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What a dog known to police can tell us about improving communications.
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Issue 7    September, 2013


Sue HornerDear Sue2,
Your dog may "speak" to you, but there's still a language barrier between humans and pets. In the workplace, we can also be caught in situations where our words are taken the wrong way, even when we speak the same language. This issue of Wordnerdery finds six lessons from dog training that can improve communications.
Sue's signature

Are you communicating, or barking up the wrong tree?

A dog known to policeMy resident black Labrador retriever, Jake, is known to police.

While Jake was staying with my parents one weekend, he lunged and barked at a passing dog. This earned my usually sweet boy a description as “vicious” in a report to the pet police, who tracked him down by his name, breed and neighbourhood.

The officer let Jake off with a warning, but his rap sheet is on file. So I looked for advice, finding a book about communicating with dogs and the signals you give them (not always intentionally). The book is The Other End of the Leash – Why We Do What We Do Around Dogs by Patricia B. McConnell.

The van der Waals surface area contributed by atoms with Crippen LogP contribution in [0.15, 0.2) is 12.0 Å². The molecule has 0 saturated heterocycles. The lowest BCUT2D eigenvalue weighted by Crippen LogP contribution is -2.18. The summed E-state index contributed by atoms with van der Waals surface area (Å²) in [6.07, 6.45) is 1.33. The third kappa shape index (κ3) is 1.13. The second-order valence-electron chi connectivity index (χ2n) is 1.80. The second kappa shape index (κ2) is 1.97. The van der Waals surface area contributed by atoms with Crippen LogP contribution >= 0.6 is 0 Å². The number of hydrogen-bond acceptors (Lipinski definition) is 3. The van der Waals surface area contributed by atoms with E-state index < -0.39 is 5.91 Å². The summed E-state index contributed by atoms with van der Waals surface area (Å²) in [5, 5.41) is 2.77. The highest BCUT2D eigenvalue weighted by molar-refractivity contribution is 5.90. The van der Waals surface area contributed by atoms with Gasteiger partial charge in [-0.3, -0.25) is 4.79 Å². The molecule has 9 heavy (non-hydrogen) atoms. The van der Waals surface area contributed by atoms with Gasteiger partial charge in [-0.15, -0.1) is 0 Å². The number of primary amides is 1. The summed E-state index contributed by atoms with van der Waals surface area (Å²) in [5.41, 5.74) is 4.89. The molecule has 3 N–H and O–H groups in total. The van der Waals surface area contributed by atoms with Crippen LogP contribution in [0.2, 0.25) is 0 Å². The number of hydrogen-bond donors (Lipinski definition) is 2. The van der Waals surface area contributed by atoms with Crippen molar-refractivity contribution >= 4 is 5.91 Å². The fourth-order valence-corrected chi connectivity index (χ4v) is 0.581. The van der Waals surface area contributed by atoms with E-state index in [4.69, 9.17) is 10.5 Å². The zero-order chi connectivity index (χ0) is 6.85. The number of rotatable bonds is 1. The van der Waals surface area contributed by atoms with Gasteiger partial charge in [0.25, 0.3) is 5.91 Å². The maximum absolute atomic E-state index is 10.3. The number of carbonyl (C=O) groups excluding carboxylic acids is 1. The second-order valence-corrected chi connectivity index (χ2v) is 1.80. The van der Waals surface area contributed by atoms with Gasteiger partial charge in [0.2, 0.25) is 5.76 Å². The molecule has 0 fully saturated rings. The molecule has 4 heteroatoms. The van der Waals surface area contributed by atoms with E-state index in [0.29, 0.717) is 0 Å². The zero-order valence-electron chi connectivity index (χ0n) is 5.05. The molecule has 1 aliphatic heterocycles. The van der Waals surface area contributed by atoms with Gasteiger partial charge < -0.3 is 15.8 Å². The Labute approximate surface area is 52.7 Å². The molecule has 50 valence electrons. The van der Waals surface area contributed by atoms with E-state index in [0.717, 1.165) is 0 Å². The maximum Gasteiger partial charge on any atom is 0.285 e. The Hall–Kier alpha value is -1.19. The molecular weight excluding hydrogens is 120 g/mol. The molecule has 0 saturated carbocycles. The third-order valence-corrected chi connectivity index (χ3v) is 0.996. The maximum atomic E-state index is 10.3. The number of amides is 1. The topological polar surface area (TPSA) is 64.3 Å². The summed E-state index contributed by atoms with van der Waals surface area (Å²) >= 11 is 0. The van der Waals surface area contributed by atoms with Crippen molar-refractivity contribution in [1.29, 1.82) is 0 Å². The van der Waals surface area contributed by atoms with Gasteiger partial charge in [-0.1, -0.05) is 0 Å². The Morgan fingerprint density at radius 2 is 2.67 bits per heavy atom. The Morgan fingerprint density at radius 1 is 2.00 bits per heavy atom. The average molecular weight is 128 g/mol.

The author talks about how what seems to be doggy disobedience is simply a case of miscommunication. Communicating with people may be just as apt to go wrong, even when you speak the same language. Here are six tips that can improve communications with both pets and people:
  1. Don’t expect others to read your mind.
  2. Be clear about what you want the other (whether person or pet) to do.
  3. Be calm and respectful. Bullying and dominating others may prove you are the alpha dog, but it will damage your relationship in the long run.
  4. If you’re in charge, take charge; being vague or indecisive confuses both people and pets.
  5. Be consistent.
  6. Match your body language to what you say. Humans and animals are both excellent at sniffing out conflict or insincerity.
If you have a pet, have you learned anything that can be applied to people? Hit "reply" and tell me about it! And let me know if you need help sending the right signals.

Images: Jake by Sue Horner. Sue by Chris Salvo, salvophoto.com.

Related links

More on Patricia McConnell and her life with dogs.

The Dog Whisperer explains common dog behaviour.

From the Red Jacket Diaries blog

Speaking of improving communications, here are six ways to improve email subject lines.

Things we can learn from dogs, like "eat with gusto" and "take naps."





 






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